On hearing that Suu Kyi was released, President Obama said: "While the Burmese regime has gone to extraordinary lengths to isolate and silence Aung San Suu Kyi, she has continued her brave fight for democracy, peace, and change in Burma." He continued by saying: "She is a hero of mine and a source of inspiration for all who work to advance basic human rights in Burma and around the world." (CNN, 11/13/10).
The generals who have kept Suu Kyi captive have ruled Burma with an iron fist for 40 years, crushing all political dissent. In 1990 they ignored a landslide election victory by Aung San Suu Kyi's opposition political party, the National League for Democracy Party. The generals have used violence, intimidation, threats and fear to try to control the Burmese people. Most Burmese people live in abject poverty, while Burma's leaders have amassed immense personal wealth for themselves and their families.
Ask your student to think about the two different kinds of leadership in Burma. 
Is there any overlap between the qualities of the leaders in Burma and the qualities students listed on their post-its in the earlier activity?
Both Aung San Suu Kyi and the generals have had a profound impact on the people of Burma.
  • How have they affected the people of Burma?
  • What do your students think about their different ways of affecting people?
  • Which of the leaders do your students think is more powerful?
  • Why do your students think the generals have placed Aung San Suu Kyi under house arrest for 15 of the past 21 years? Why in the words of President Obama have they "gone to extraordinary lengths to isolate and silence Aung San Suu Kyi?"
It is important to emphasize that leadership does not exist in isolation. It is followers who give leaders their power through their support. It can also be followers who choose to withhold their support from leaders they do not trust or believe in. Aung San Suu Kyi's power lies in her ability to mobilize others. It is this that the generals fear in her and why they have put her under house arrest for so many years.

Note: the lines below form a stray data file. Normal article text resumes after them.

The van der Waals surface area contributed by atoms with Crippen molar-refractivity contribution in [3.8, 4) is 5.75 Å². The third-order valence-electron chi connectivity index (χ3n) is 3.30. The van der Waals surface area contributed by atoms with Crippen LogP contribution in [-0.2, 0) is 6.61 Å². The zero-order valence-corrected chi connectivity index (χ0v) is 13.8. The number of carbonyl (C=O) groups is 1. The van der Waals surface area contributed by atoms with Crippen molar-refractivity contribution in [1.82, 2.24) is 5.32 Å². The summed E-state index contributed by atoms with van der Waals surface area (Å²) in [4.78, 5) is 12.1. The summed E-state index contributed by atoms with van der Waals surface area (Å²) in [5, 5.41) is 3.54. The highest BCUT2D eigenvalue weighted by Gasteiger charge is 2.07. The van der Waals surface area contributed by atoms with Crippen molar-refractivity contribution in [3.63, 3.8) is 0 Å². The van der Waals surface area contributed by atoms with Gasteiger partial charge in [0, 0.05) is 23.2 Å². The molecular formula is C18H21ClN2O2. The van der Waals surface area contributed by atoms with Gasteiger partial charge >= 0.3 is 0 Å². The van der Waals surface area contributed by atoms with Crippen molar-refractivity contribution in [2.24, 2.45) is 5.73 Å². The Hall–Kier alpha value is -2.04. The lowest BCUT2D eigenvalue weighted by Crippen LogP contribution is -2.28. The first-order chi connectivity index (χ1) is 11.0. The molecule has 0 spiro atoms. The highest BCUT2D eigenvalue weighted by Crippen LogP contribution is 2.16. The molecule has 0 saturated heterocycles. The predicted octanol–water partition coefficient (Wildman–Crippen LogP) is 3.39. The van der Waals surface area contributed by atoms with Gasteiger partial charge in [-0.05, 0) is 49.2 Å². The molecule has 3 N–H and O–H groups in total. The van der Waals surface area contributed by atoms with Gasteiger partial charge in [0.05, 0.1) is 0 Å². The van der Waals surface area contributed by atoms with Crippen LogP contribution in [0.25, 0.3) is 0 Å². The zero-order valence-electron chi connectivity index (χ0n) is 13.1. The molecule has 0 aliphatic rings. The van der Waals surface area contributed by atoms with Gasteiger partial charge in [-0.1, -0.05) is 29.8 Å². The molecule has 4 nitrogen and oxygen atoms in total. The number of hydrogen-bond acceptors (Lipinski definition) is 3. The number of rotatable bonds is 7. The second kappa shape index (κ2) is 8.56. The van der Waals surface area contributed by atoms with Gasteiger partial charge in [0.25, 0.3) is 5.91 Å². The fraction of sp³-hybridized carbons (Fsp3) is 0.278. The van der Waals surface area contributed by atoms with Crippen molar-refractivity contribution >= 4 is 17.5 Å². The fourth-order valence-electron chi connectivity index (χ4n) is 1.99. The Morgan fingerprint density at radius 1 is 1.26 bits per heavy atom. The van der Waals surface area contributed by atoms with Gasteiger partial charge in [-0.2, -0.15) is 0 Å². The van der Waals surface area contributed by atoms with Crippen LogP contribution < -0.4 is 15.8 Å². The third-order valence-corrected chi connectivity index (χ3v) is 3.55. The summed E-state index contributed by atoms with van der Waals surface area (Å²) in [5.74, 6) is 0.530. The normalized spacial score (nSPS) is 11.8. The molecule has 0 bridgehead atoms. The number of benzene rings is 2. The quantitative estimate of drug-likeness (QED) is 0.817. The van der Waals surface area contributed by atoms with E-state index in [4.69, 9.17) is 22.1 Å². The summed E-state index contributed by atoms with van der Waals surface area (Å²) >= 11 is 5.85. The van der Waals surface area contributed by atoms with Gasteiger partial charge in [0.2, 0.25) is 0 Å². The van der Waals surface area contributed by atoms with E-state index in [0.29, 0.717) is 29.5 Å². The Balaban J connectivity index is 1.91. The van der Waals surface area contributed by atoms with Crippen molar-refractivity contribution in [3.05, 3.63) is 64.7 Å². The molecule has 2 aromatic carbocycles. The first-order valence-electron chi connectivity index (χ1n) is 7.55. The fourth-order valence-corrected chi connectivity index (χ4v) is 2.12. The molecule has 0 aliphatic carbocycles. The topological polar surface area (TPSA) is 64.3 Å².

Suu Kyi is part of a large movement of people in Burma who have repeatedly risked their lives to demand democracy. In 2007, for example, students and opposition political activists, including women, led a series of demonstrations that were eventually crushed by riot police. Some 700 people were beaten and tear-gassed. When she was released, Suu Kyi noted that she was merely the most famous of more than 2,000 political prisoners who are still in captivity in Burma.


(10 minutes)
When released from prison this past weekend Aung San Suu Kyi's message to her captors was that she bore no antagonism towards them. Her message to her supporters was not to give up hope.
Excerpts from her various speeches and interviews with the press are included in the student handout below.
Ask your students to read the handout in silence, then get into pairs to discuss the messages. Next, ask the pairs come up with a message of their own for Aung San Suu Kyi and the people of Burma.


(5 minutes) 
Ask a few volunteers to read out their messages.

Comments by AUNG SAN SUU KYI

after her release on November 13, 2010
To the thousands of supporters who had gathered outside of her home on Saturday Aung San Suu Kyi said:
"The basis of democratic freedom is freedom of speech. If we want to get what we want, we have to do it in the right way."
"Democracy is when the people keep a government in check. Please do not give up hope. There is no reason to lose heart."
"Even if you are not political, politics will come to you."
She told CNN:
"We would like to form a network of people working for democracy" and open a dialogue with "those who are in a position to do something, to change the situation in Burma for the better."
Asked what she would say to Burma's top military leader General Than Shwe, she said:
"I think what we are looking for is dialogue, so I'm not just thinking about what I have to say to him. I think what we have to think about is what we have to say to each other." She added that she would like to discuss issues "relevant to the interests of Burma's people."
"I may be detained again," Suu Kyi said. "I just do what I can do at the moment."
"We have to work together," she said. "That is the main message. Those inside the country have to work together and also those supporters outside."
Several days after her release, Suu Kyi said:
"I'm not going to be able to do it alone. You've got to do it with me. One person alone can't do anything as important as bringing change and democracy to a country."
Sources for quotes include:

This lesson was written by Marieke van Woerkom for TeachableMoment.Org, a project of Morningside Center for Teaching Social Responsibility. We welcome your comments. Please email us at info@morningsidecenter.org.
Marieke van Woerkom is an educator and trainer who works with Morningside Center. She has helped young people and adults around the world learn skills to resolve conflict and foster cross-cultural understanding.